Bruce Tate Profile picture
Follow4 Elixir, prog langs, code insights. Founder: Level up. Learn to learn. Author 7 Languages 7 wks. (he/him) @GigCityElixir & @LonestarElixir.
Andy Doddington Profile picture 1 added to My Authors
1 Sep 20
After some time away after writing Seven More Languages, I spent some time with @JeffBezanson, a co-creator of @JuliaLanguage and could immediately see some of the reasons the language was successful.

Read this thread. Where am I right? What am I missing?

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The team has a firm grasp on what it takes to make a language successful, especially understanding the core audience. It's here where #JuliaLang shines. Here are four things that @JeffBezanson, @Viral_B_Shah, @StefanKarpinski, and @JuliaComputing (Alan Edelman) got right:
Julia embraces functional concepts, but not slavishly. Functions are familiar to scientists, but technical computing requires mutability. Julia libraries allow idiomatic math in many spots, and also performant imperative code. @JeffBezanson: "Good programs are 80% functional."
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29 Jul 20
Today I am working through the final written chapters for #ProgrammerPassport LiveView. Some of you have asked why we're covering so much Elixir in a program for programming language exploration

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Programmer Passport exists to help developers accelerate their careers by guiding them to make intellectual breakthroughs in computer science.

Call it guided curiosity.

Developers who hunger to learn progress faster. We nurture that.
Some breakthroughs are around *nuance*. Looking at different frameworks within the same ecosystem is a great way to reason about new things.

So I teach several wildly different programming models in Elixir because it helps developers understand nuance.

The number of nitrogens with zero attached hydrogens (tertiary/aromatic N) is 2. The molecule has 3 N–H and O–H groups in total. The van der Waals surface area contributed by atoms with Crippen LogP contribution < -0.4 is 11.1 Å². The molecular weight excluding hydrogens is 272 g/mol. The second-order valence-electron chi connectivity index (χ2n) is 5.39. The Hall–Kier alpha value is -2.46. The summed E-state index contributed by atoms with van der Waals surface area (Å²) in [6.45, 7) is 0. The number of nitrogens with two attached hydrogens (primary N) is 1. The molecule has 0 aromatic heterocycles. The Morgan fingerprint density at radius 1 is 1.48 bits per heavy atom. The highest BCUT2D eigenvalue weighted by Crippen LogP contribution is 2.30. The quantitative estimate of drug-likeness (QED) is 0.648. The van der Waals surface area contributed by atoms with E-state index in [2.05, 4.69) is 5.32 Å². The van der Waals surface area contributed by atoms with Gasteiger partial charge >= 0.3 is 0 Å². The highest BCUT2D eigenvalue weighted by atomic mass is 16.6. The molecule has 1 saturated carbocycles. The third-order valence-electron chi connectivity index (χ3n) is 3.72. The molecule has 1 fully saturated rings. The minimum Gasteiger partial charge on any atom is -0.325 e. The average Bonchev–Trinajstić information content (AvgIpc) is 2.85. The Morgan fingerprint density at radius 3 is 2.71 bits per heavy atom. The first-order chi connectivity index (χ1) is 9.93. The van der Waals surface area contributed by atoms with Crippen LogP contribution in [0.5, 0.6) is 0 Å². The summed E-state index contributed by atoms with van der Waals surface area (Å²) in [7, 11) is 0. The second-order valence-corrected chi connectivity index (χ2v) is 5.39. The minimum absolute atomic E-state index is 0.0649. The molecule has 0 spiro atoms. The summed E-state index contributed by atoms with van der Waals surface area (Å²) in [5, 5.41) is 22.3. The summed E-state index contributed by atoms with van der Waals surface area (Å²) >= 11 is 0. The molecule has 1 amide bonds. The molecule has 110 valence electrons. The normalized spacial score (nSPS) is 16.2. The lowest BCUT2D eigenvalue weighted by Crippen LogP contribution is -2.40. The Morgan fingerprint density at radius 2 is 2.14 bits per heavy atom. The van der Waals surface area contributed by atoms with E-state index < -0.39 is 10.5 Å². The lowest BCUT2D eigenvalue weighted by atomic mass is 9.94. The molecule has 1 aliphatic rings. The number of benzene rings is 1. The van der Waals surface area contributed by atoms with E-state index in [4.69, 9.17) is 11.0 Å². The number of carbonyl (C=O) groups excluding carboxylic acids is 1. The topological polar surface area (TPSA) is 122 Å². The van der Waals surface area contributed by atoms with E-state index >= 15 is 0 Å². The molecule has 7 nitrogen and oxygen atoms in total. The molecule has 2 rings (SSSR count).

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6 Jul 20
Long @elixirlang / @elixirphoenix tweet... beware.

1- Layers

In the Workerbee book, we recommend layers for do-fun-things with big-loud-workerbees (boundary).

The data-functions-tests in the core are often wrapped in a boundary.
2- Mappings of services

In a typical @elixirphoenix app, the layers are:

Services separate a functional core (schema(s) and pure-ish module(s) in a context directory)

boundary is in a *context*.

Changesets get created in an ecto *schema* and applied in a *context*.
3- Mappings of layers in a live view

- The *render*, either in templates or a render function, is in the *core* layer

- Handlers are boundary concerns... all data must go through a boundary layer, often a context.
Read 5 tweets
2 Nov 19
Goose bumps.

I am preparing my talk for India's FP conf and ran across some quotes from Joe Armstrong passage. I read them avidly. Bear with me as I list a few of them. Tweaked slightly to fit the twitter format.
“The next programmer we hire must read all of ‘A la recherche du temps perdu.”’
“All seven volumes?”
“Will it make them better at punctuation and make them get their quotes right?”
“Not necessarily, but it will make them a better programmer. It’s a Zen thing....”
Knowing a small amount about many languages is a useful skill. I often find that I need to understand a bit of Python or Ruby to solve a particular problem. The programs I download... are often written in a variety of languages and need a little tweaking before I can use them.
Read 9 tweets
10 Apr 19
Struct wizards Activate!


1. The shorthand sigil syntax is great for structs.

defmodule User do
destruct ~w[name email]a

The ~w is a sigil with an array of words; the trailing a makes these atoms; the [] instead of () is a valid use of delimiters.
2. Structs are maps, with one extra key:

u = %User{}
-> %User{email: nil, name: nil}
Map.keys u
-> [:__struct__, :email, :name]
-> User
3. Structs don't implement any Map protocols:

-> ...User does not implement the Access behaviour
u |> -> x end)
-> ...protocol Enumerable not implemented for %User...
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